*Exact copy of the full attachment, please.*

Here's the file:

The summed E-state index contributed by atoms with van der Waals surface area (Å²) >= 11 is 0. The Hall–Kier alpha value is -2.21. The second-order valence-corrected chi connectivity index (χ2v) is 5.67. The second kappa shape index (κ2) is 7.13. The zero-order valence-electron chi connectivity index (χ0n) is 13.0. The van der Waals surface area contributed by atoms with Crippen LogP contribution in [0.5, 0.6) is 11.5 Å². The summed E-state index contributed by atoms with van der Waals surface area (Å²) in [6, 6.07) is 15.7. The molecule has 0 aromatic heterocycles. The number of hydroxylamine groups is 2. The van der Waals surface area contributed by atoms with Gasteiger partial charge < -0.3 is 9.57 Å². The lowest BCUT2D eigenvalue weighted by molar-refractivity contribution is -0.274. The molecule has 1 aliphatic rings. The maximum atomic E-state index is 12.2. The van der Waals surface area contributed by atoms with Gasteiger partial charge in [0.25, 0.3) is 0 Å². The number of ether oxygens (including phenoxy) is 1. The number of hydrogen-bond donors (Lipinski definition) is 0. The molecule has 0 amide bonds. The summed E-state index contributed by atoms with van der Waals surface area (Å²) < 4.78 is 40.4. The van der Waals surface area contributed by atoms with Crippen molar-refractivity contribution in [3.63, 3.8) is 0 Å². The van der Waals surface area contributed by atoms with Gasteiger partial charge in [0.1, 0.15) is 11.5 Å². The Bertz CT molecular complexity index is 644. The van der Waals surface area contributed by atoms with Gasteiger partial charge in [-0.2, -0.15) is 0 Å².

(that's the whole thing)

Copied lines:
The summed E-state index contributed by atoms with van der Waals surface area (Å²) >= 11 is 0. The Hall–Kier alpha value is -2.21. The second-order valence-corrected chi connectivity index (χ2v) is 5.67. The second kappa shape index (κ2) is 7.13. The zero-order valence-electron chi connectivity index (χ0n) is 13.0. The van der Waals surface area contributed by atoms with Crippen LogP contribution in [0.5, 0.6) is 11.5 Å². The summed E-state index contributed by atoms with van der Waals surface area (Å²) in [6, 6.07) is 15.7. The molecule has 0 aromatic heterocycles. The number of hydroxylamine groups is 2. The van der Waals surface area contributed by atoms with Gasteiger partial charge < -0.3 is 9.57 Å². The lowest BCUT2D eigenvalue weighted by molar-refractivity contribution is -0.274. The molecule has 1 aliphatic rings. The maximum atomic E-state index is 12.2. The van der Waals surface area contributed by atoms with Gasteiger partial charge in [0.25, 0.3) is 0 Å². The number of ether oxygens (including phenoxy) is 1. The number of hydrogen-bond donors (Lipinski definition) is 0. The molecule has 0 amide bonds. The summed E-state index contributed by atoms with van der Waals surface area (Å²) < 4.78 is 40.4. The van der Waals surface area contributed by atoms with Crippen molar-refractivity contribution in [3.63, 3.8) is 0 Å². The van der Waals surface area contributed by atoms with Gasteiger partial charge in [0.1, 0.15) is 11.5 Å². The Bertz CT molecular complexity index is 644. The van der Waals surface area contributed by atoms with Gasteiger partial charge in [-0.2, -0.15) is 0 Å².